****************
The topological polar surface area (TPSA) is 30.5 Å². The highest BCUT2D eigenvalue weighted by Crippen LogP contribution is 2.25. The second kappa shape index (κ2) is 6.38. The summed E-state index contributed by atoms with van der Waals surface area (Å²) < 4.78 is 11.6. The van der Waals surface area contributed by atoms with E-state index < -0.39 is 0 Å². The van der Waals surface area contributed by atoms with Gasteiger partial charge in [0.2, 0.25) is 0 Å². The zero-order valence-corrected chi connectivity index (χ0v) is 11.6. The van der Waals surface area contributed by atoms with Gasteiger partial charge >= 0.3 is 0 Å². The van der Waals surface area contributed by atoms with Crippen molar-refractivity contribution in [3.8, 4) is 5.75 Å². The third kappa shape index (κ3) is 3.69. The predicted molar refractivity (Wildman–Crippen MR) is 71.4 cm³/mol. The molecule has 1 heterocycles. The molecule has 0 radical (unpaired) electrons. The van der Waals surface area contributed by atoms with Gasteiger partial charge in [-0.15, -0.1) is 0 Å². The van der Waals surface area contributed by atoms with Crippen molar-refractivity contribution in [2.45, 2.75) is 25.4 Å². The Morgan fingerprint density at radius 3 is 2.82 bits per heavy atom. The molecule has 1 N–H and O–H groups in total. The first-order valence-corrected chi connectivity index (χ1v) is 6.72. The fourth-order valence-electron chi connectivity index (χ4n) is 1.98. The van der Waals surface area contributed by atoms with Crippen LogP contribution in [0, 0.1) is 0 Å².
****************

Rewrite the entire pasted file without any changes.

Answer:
The topological polar surface area (TPSA) is 30.5 Å². The highest BCUT2D eigenvalue weighted by Crippen LogP contribution is 2.25. The second kappa shape index (κ2) is 6.38. The summed E-state index contributed by atoms with van der Waals surface area (Å²) < 4.78 is 11.6. The van der Waals surface area contributed by atoms with E-state index < -0.39 is 0 Å². The van der Waals surface area contributed by atoms with Gasteiger partial charge in [0.2, 0.25) is 0 Å². The zero-order valence-corrected chi connectivity index (χ0v) is 11.6. The van der Waals surface area contributed by atoms with Gasteiger partial charge >= 0.3 is 0 Å². The van der Waals surface area contributed by atoms with Crippen molar-refractivity contribution in [3.8, 4) is 5.75 Å². The third kappa shape index (κ3) is 3.69. The predicted molar refractivity (Wildman–Crippen MR) is 71.4 cm³/mol. The molecule has 1 heterocycles. The molecule has 0 radical (unpaired) electrons. The van der Waals surface area contributed by atoms with Gasteiger partial charge in [-0.15, -0.1) is 0 Å². The van der Waals surface area contributed by atoms with Crippen molar-refractivity contribution in [2.45, 2.75) is 25.4 Å². The Morgan fingerprint density at radius 3 is 2.82 bits per heavy atom. The molecule has 1 N–H and O–H groups in total. The first-order valence-corrected chi connectivity index (χ1v) is 6.72. The fourth-order valence-electron chi connectivity index (χ4n) is 1.98. The van der Waals surface area contributed by atoms with Crippen LogP contribution in [0, 0.1) is 0 Å².